That’s why SUP yoga is a more challenging activity. It brings you to focus on your core so that you can master your balance. And even when you’re just doing a simple child’s pose, you’re still engaging your core to steady yourself. 

Improves flexibility

Your flexibility will improve, too. As you practice SUP yoga, you’ll notice that your muscles will be used to the moves that you make while you balance yourself on the board. In turn, the muscles strengthen and lengthen, making it easier for you to do complicated poses on land. 

Calms the mind

Ever experienced doing yoga but failing at it because you keep getting distracted by the noise outside? This won’t be a problem with SUP yoga. With this water activity, you’re away from all the noise of the city. You’re also away from your phone.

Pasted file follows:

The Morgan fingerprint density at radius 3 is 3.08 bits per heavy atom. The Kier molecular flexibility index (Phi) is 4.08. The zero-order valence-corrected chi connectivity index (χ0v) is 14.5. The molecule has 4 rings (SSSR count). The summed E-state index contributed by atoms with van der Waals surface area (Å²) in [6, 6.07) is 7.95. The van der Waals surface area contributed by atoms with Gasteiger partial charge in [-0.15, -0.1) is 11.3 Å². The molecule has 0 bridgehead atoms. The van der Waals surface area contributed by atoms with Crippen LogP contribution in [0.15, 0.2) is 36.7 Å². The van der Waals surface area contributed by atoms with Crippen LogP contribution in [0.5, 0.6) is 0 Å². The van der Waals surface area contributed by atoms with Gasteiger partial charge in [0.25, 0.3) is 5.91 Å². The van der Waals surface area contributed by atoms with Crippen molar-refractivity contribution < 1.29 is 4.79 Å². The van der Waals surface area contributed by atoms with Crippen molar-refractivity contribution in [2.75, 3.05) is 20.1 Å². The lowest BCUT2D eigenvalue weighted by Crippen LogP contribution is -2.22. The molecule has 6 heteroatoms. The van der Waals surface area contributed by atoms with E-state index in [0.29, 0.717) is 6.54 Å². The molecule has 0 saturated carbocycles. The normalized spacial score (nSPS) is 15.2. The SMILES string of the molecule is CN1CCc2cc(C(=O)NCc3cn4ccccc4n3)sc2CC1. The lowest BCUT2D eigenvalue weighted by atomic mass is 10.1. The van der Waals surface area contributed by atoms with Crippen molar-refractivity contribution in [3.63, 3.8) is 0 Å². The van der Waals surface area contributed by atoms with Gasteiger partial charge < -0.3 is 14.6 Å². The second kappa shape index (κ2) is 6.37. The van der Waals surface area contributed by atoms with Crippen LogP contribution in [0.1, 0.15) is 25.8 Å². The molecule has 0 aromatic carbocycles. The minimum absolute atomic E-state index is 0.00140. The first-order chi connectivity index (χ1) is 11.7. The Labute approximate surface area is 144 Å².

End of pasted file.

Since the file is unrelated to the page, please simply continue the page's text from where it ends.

To add to that, you’re out in nature, basking in its warm glow. What is more relaxing than that? So if you’re looking to calm your mind, SUP yoga can work for you. 

Increases circulation

One of the techniques of maintaining your balance while on the paddleboard is being mindful of your breathing. Focusing on your breathing allows you to steady yourself as you move from one pose to another. The effect is that you have better blood circulation. As you improve on this, you’ll notice that you lessen the stress on your body and mind, too. 

20 Paddle Board Yoga Poses to Try

20 Paddle Board Yoga Poses to Try

Convinced that SUP yoga is the perfect challenge to you? Then here are 20 poses that can help you get started in your journey. 

Easy Seated Prayer Pose

Easy Seated Prayer Pose

The easy seated prayer pose feels too simple to do but it’s one of the best poses that will help you ease slowly into your practice. It’s a perfect pose for listening to your surroundings and your breathing. Eventually, you’ll be able to focus on the present.